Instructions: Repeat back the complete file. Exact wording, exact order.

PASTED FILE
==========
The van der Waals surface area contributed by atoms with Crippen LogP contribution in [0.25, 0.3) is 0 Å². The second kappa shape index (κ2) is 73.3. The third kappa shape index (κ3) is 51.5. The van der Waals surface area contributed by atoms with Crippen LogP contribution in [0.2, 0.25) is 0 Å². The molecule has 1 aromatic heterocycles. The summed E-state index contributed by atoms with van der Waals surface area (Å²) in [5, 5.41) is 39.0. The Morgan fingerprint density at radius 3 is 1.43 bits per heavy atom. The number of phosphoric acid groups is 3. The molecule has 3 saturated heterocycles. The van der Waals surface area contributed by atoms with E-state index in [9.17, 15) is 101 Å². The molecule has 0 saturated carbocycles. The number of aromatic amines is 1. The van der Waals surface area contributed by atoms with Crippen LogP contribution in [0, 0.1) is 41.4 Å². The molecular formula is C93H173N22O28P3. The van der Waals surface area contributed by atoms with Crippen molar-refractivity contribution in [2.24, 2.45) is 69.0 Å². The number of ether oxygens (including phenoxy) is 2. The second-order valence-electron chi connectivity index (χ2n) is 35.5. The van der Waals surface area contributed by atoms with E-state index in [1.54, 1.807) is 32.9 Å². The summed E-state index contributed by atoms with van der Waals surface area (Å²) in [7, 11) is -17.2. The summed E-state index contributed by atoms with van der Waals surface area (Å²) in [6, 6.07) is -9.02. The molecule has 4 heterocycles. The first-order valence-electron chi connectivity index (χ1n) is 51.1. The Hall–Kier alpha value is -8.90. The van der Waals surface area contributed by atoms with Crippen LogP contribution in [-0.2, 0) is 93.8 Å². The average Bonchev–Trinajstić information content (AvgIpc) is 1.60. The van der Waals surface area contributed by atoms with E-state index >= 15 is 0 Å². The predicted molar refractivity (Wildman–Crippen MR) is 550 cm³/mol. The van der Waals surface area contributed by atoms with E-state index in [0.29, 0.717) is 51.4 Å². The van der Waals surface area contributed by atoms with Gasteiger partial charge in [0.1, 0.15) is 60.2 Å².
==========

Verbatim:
The van der Waals surface area contributed by atoms with Crippen LogP contribution in [0.25, 0.3) is 0 Å². The second kappa shape index (κ2) is 73.3. The third kappa shape index (κ3) is 51.5. The van der Waals surface area contributed by atoms with Crippen LogP contribution in [0.2, 0.25) is 0 Å². The molecule has 1 aromatic heterocycles. The summed E-state index contributed by atoms with van der Waals surface area (Å²) in [5, 5.41) is 39.0. The Morgan fingerprint density at radius 3 is 1.43 bits per heavy atom. The number of phosphoric acid groups is 3. The molecule has 3 saturated heterocycles. The van der Waals surface area contributed by atoms with E-state index in [9.17, 15) is 101 Å². The molecule has 0 saturated carbocycles. The number of aromatic amines is 1. The van der Waals surface area contributed by atoms with Crippen LogP contribution in [0, 0.1) is 41.4 Å². The molecular formula is C93H173N22O28P3. The van der Waals surface area contributed by atoms with Crippen molar-refractivity contribution in [2.24, 2.45) is 69.0 Å². The number of ether oxygens (including phenoxy) is 2. The second-order valence-electron chi connectivity index (χ2n) is 35.5. The van der Waals surface area contributed by atoms with E-state index in [1.54, 1.807) is 32.9 Å². The summed E-state index contributed by atoms with van der Waals surface area (Å²) in [7, 11) is -17.2. The summed E-state index contributed by atoms with van der Waals surface area (Å²) in [6, 6.07) is -9.02. The molecule has 4 heterocycles. The first-order valence-electron chi connectivity index (χ1n) is 51.1. The Hall–Kier alpha value is -8.90. The van der Waals surface area contributed by atoms with Crippen LogP contribution in [-0.2, 0) is 93.8 Å². The average Bonchev–Trinajstić information content (AvgIpc) is 1.60. The van der Waals surface area contributed by atoms with E-state index >= 15 is 0 Å². The predicted molar refractivity (Wildman–Crippen MR) is 550 cm³/mol. The van der Waals surface area contributed by atoms with E-state index in [0.29, 0.717) is 51.4 Å². The van der Waals surface area contributed by atoms with Gasteiger partial charge in [0.1, 0.15) is 60.2 Å².